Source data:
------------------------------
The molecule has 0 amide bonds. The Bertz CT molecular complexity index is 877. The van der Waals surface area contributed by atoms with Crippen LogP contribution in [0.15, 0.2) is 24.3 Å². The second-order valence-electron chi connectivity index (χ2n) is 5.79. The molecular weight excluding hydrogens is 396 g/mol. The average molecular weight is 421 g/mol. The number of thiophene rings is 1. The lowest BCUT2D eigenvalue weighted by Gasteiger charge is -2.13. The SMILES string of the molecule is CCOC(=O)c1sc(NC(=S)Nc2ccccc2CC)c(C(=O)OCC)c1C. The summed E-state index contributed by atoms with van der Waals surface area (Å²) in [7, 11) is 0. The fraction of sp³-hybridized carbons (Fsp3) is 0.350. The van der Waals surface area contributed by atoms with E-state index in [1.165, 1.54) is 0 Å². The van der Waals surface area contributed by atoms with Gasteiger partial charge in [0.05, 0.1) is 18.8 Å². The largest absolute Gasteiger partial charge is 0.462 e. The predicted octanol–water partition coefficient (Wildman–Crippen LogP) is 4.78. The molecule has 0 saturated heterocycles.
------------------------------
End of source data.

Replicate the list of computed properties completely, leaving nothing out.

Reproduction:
The molecule has 0 amide bonds. The Bertz CT molecular complexity index is 877. The van der Waals surface area contributed by atoms with Crippen LogP contribution in [0.15, 0.2) is 24.3 Å². The second-order valence-electron chi connectivity index (χ2n) is 5.79. The molecular weight excluding hydrogens is 396 g/mol. The average molecular weight is 421 g/mol. The number of thiophene rings is 1. The lowest BCUT2D eigenvalue weighted by Gasteiger charge is -2.13. The SMILES string of the molecule is CCOC(=O)c1sc(NC(=S)Nc2ccccc2CC)c(C(=O)OCC)c1C. The summed E-state index contributed by atoms with van der Waals surface area (Å²) in [7, 11) is 0. The fraction of sp³-hybridized carbons (Fsp3) is 0.350. The van der Waals surface area contributed by atoms with E-state index in [1.165, 1.54) is 0 Å². The van der Waals surface area contributed by atoms with Gasteiger partial charge in [0.05, 0.1) is 18.8 Å². The largest absolute Gasteiger partial charge is 0.462 e. The predicted octanol–water partition coefficient (Wildman–Crippen LogP) is 4.78. The molecule has 0 saturated heterocycles.